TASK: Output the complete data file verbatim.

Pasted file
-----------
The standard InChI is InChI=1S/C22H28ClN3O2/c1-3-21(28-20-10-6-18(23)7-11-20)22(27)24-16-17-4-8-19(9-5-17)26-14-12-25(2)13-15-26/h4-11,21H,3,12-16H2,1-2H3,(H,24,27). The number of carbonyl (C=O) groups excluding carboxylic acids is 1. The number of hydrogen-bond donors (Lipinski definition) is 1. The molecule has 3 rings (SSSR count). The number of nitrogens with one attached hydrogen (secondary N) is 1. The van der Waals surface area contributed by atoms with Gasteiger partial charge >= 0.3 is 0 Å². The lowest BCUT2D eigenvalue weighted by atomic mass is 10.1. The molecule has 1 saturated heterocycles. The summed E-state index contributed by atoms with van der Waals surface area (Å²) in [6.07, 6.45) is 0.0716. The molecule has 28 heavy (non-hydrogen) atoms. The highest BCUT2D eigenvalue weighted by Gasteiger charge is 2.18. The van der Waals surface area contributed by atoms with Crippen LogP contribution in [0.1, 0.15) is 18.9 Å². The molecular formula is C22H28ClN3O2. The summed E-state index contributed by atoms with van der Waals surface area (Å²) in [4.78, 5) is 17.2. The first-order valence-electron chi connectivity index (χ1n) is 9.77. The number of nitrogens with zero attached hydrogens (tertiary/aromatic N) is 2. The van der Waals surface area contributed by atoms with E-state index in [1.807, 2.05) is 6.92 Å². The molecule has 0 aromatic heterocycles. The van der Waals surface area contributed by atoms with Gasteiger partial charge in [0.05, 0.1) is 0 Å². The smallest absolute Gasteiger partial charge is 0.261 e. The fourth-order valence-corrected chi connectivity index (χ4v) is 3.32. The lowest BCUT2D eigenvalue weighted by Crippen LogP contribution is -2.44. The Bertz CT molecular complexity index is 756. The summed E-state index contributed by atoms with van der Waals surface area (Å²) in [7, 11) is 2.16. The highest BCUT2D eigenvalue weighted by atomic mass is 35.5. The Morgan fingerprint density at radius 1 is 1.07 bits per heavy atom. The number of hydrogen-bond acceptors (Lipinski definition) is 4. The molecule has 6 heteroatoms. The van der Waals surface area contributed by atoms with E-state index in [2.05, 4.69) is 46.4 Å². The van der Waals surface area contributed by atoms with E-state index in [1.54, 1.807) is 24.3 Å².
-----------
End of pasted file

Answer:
The standard InChI is InChI=1S/C22H28ClN3O2/c1-3-21(28-20-10-6-18(23)7-11-20)22(27)24-16-17-4-8-19(9-5-17)26-14-12-25(2)13-15-26/h4-11,21H,3,12-16H2,1-2H3,(H,24,27). The number of carbonyl (C=O) groups excluding carboxylic acids is 1. The number of hydrogen-bond donors (Lipinski definition) is 1. The molecule has 3 rings (SSSR count). The number of nitrogens with one attached hydrogen (secondary N) is 1. The van der Waals surface area contributed by atoms with Gasteiger partial charge >= 0.3 is 0 Å². The lowest BCUT2D eigenvalue weighted by atomic mass is 10.1. The molecule has 1 saturated heterocycles. The summed E-state index contributed by atoms with van der Waals surface area (Å²) in [6.07, 6.45) is 0.0716. The molecule has 28 heavy (non-hydrogen) atoms. The highest BCUT2D eigenvalue weighted by Gasteiger charge is 2.18. The van der Waals surface area contributed by atoms with Crippen LogP contribution in [0.1, 0.15) is 18.9 Å². The molecular formula is C22H28ClN3O2. The summed E-state index contributed by atoms with van der Waals surface area (Å²) in [4.78, 5) is 17.2. The first-order valence-electron chi connectivity index (χ1n) is 9.77. The number of nitrogens with zero attached hydrogens (tertiary/aromatic N) is 2. The van der Waals surface area contributed by atoms with E-state index in [1.807, 2.05) is 6.92 Å². The molecule has 0 aromatic heterocycles. The van der Waals surface area contributed by atoms with Gasteiger partial charge in [0.05, 0.1) is 0 Å². The smallest absolute Gasteiger partial charge is 0.261 e. The fourth-order valence-corrected chi connectivity index (χ4v) is 3.32. The lowest BCUT2D eigenvalue weighted by Crippen LogP contribution is -2.44. The Bertz CT molecular complexity index is 756. The summed E-state index contributed by atoms with van der Waals surface area (Å²) in [7, 11) is 2.16. The highest BCUT2D eigenvalue weighted by atomic mass is 35.5. The Morgan fingerprint density at radius 1 is 1.07 bits per heavy atom. The number of hydrogen-bond acceptors (Lipinski definition) is 4. The molecule has 6 heteroatoms. The van der Waals surface area contributed by atoms with E-state index in [2.05, 4.69) is 46.4 Å². The van der Waals surface area contributed by atoms with E-state index in [1.54, 1.807) is 24.3 Å².